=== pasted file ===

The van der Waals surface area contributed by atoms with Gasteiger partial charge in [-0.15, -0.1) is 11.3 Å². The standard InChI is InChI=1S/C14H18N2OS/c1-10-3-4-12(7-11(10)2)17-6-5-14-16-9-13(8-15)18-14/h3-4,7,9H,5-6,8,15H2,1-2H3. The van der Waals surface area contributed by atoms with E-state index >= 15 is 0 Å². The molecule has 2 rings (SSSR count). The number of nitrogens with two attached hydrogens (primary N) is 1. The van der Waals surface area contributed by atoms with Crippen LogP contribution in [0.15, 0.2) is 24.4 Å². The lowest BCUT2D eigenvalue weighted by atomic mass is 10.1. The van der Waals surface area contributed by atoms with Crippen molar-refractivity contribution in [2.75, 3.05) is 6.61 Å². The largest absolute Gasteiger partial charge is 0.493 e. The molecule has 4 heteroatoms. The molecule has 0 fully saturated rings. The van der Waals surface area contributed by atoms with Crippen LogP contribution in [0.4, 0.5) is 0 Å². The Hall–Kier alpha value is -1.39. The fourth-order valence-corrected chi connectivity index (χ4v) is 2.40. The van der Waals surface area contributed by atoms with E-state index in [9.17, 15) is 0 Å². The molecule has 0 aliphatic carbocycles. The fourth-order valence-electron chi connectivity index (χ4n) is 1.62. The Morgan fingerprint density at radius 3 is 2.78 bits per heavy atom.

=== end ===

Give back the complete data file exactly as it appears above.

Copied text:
The van der Waals surface area contributed by atoms with Gasteiger partial charge in [-0.15, -0.1) is 11.3 Å². The standard InChI is InChI=1S/C14H18N2OS/c1-10-3-4-12(7-11(10)2)17-6-5-14-16-9-13(8-15)18-14/h3-4,7,9H,5-6,8,15H2,1-2H3. The van der Waals surface area contributed by atoms with E-state index >= 15 is 0 Å². The molecule has 2 rings (SSSR count). The number of nitrogens with two attached hydrogens (primary N) is 1. The van der Waals surface area contributed by atoms with Crippen LogP contribution in [0.15, 0.2) is 24.4 Å². The lowest BCUT2D eigenvalue weighted by atomic mass is 10.1. The van der Waals surface area contributed by atoms with Crippen molar-refractivity contribution in [2.75, 3.05) is 6.61 Å². The largest absolute Gasteiger partial charge is 0.493 e. The molecule has 4 heteroatoms. The molecule has 0 fully saturated rings. The van der Waals surface area contributed by atoms with Crippen LogP contribution in [0.4, 0.5) is 0 Å². The Hall–Kier alpha value is -1.39. The fourth-order valence-corrected chi connectivity index (χ4v) is 2.40. The van der Waals surface area contributed by atoms with E-state index in [9.17, 15) is 0 Å². The molecule has 0 aliphatic carbocycles. The fourth-order valence-electron chi connectivity index (χ4n) is 1.62. The Morgan fingerprint density at radius 3 is 2.78 bits per heavy atom.